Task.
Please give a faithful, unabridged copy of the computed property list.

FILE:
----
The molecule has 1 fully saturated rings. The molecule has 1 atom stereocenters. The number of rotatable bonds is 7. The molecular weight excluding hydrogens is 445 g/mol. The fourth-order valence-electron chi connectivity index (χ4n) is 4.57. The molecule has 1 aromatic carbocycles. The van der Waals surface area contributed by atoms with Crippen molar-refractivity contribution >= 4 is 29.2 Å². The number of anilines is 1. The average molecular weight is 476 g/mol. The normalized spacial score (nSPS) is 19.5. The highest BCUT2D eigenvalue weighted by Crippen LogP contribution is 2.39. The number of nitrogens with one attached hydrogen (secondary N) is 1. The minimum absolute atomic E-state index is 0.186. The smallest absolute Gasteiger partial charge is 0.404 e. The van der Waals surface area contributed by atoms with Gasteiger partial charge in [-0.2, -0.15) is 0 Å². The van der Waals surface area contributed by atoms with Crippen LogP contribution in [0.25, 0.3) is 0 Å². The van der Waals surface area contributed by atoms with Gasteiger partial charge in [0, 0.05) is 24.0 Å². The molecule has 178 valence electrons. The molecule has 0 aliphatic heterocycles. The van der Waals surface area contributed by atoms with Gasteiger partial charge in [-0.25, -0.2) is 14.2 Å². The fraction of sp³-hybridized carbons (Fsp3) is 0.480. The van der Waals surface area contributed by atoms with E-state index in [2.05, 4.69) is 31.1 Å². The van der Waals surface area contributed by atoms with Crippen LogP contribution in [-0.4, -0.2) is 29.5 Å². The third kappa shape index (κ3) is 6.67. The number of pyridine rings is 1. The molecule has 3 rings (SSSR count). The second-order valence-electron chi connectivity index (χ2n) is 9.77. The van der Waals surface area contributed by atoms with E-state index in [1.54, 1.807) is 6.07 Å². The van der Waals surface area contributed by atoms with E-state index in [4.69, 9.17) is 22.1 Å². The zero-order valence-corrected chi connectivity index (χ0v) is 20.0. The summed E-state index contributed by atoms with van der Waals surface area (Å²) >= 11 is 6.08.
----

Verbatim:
The molecule has 1 fully saturated rings. The molecule has 1 atom stereocenters. The number of rotatable bonds is 7. The molecular weight excluding hydrogens is 445 g/mol. The fourth-order valence-electron chi connectivity index (χ4n) is 4.57. The molecule has 1 aromatic carbocycles. The van der Waals surface area contributed by atoms with Crippen molar-refractivity contribution >= 4 is 29.2 Å². The number of anilines is 1. The average molecular weight is 476 g/mol. The normalized spacial score (nSPS) is 19.5. The highest BCUT2D eigenvalue weighted by Crippen LogP contribution is 2.39. The number of nitrogens with one attached hydrogen (secondary N) is 1. The minimum absolute atomic E-state index is 0.186. The smallest absolute Gasteiger partial charge is 0.404 e. The van der Waals surface area contributed by atoms with Gasteiger partial charge in [-0.2, -0.15) is 0 Å². The van der Waals surface area contributed by atoms with Crippen LogP contribution in [0.25, 0.3) is 0 Å². The van der Waals surface area contributed by atoms with Gasteiger partial charge in [0, 0.05) is 24.0 Å². The molecule has 178 valence electrons. The molecule has 0 aliphatic heterocycles. The van der Waals surface area contributed by atoms with Gasteiger partial charge in [-0.25, -0.2) is 14.2 Å². The fraction of sp³-hybridized carbons (Fsp3) is 0.480. The van der Waals surface area contributed by atoms with E-state index in [2.05, 4.69) is 31.1 Å². The van der Waals surface area contributed by atoms with Crippen LogP contribution in [-0.4, -0.2) is 29.5 Å². The third kappa shape index (κ3) is 6.67. The number of pyridine rings is 1. The molecule has 3 rings (SSSR count). The second-order valence-electron chi connectivity index (χ2n) is 9.77. The van der Waals surface area contributed by atoms with E-state index in [1.54, 1.807) is 6.07 Å². The van der Waals surface area contributed by atoms with E-state index in [4.69, 9.17) is 22.1 Å². The zero-order valence-corrected chi connectivity index (χ0v) is 20.0. The summed E-state index contributed by atoms with van der Waals surface area (Å²) >= 11 is 6.08.